Student Credit Cards

You’ve seen them – giving away a free towel, t-shirt or whatever with your school logo on it. They’re on campus, so they must be ok. All you need to do is fill out a simple piece of paper to show your school spirit. The problem is, it’s all a scam, and your University is in on it, more than willing to make your life at college a financial hell.

Student debt is overwhelming enough, but what they’re hawking doesn’t come at student loan interest rates. These credit card companies usually have exclusive deals with your college or university to offer their services on campus, sometimes paying as much as $1,000,000 for that right. Now why would credit card companies pay $1,000,000 for the ability to give away free t-shirts to college students? Because, just like your mammy tried to tell you – nothing comes free.

Students are prime targets for credit card companies because they know you need things, and want things and are willing to pay. They also know that most students don’t have a lot of cash, and are always looking for ways to afford things like textbooks. So they fall all over themselves in an effort to extend credit at loan-shark type interest rates, tied to special promotions and other nonsense. Get ’em while they’re young.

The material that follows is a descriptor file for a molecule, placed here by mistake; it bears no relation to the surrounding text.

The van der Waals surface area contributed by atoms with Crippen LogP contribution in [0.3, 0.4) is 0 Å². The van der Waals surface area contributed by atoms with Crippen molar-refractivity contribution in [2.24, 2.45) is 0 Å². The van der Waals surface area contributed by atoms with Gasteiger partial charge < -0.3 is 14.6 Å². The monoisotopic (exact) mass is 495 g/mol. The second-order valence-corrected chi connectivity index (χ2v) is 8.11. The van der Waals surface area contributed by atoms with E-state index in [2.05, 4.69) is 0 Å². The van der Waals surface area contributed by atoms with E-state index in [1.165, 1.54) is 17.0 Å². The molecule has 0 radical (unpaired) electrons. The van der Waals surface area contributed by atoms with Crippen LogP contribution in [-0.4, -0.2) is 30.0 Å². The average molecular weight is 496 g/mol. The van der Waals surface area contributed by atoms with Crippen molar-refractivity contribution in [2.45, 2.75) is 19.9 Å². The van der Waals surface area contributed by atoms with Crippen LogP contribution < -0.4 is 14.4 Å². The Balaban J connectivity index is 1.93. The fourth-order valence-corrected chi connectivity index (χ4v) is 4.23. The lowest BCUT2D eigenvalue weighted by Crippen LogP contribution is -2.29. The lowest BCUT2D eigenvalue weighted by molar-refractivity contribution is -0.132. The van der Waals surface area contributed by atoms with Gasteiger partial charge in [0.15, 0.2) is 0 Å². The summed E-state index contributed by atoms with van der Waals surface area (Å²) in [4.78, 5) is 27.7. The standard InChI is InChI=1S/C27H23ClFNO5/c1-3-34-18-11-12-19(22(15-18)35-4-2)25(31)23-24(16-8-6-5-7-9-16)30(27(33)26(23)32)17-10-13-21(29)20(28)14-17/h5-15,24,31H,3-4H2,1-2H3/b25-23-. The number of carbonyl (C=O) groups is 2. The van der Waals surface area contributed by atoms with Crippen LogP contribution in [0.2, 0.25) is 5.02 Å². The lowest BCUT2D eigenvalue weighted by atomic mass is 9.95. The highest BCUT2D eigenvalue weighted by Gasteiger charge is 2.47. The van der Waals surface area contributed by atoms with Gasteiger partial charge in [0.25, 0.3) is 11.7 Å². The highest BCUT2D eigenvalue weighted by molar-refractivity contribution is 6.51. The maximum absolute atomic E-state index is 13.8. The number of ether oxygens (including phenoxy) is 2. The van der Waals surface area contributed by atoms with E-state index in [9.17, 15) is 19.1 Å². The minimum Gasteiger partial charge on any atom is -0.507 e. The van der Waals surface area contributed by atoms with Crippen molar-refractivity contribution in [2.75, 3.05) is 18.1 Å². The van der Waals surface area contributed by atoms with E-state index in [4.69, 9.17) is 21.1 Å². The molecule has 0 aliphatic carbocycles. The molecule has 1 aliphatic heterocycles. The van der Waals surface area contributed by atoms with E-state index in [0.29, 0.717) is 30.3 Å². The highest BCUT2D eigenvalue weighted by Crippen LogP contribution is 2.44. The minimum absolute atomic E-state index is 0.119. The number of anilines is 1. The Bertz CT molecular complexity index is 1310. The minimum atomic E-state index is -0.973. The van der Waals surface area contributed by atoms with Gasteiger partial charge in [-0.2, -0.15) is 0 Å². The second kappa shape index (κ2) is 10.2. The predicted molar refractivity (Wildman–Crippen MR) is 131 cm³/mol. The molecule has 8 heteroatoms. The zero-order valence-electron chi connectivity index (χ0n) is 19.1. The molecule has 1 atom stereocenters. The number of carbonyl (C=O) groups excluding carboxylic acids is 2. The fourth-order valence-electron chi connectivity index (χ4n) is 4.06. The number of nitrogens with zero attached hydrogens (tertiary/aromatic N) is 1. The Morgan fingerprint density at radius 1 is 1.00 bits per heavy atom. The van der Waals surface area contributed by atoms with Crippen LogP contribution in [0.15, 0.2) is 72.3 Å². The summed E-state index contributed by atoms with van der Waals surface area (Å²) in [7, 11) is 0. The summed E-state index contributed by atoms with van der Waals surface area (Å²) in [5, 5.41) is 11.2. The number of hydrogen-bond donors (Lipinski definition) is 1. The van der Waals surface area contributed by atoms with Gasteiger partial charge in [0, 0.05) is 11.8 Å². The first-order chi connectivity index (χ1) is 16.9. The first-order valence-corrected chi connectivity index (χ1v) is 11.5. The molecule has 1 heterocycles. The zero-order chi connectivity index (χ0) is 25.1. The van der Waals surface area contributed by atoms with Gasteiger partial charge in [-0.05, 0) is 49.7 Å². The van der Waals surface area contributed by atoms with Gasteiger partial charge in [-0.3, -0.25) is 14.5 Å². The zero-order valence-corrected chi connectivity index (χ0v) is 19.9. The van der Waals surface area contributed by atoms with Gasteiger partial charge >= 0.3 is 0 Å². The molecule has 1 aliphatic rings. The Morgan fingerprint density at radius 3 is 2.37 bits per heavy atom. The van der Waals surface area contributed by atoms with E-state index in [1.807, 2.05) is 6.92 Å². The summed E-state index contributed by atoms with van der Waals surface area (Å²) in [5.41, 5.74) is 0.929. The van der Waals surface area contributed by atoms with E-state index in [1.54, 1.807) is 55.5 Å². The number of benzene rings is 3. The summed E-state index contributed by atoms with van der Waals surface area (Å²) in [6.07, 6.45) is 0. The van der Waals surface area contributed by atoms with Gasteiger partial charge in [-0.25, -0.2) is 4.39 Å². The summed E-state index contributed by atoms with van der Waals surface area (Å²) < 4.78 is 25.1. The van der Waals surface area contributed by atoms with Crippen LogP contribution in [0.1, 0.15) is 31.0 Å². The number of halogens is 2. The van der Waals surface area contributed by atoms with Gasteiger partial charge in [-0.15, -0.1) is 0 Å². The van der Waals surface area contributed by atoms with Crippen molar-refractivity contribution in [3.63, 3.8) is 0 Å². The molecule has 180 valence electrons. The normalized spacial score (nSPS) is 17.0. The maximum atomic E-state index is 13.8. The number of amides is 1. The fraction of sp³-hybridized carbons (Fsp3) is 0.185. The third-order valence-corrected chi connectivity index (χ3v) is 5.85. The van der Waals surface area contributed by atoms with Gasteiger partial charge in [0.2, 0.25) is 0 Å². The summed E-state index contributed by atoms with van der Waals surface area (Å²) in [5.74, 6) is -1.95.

There has been some Congressional scrutiny of the credit card industry in general, and now several states are beginning to address the marketing practices of credit card issuers on campus.

Most state laws do not prohibit the practice of marketing on campus altogether, instead they further regulate it. For instance, the California legislature just passed a law prohibiting the offering of free gifts for students on campus, and Texas requires schools that allow card issuers on campus to provide financial literacy courses as part of their freshman orientation. A Louisiana law does not allow solicitations during class registration.

An Oklahoma law prohibits colleges from selling student information for marketing purposes to credit card companies. Interestingly, the original Oklahoma law outlawed credit card marketing altogether on school property. However, the law was softened when officials from the University of Oklahoma said an exclusive marketing agreement with one card issuer had provided the school with $1 million.

This illustrates perfectly that Institutions of Higher Learning are actually businesses that are more interested in profit, than education.

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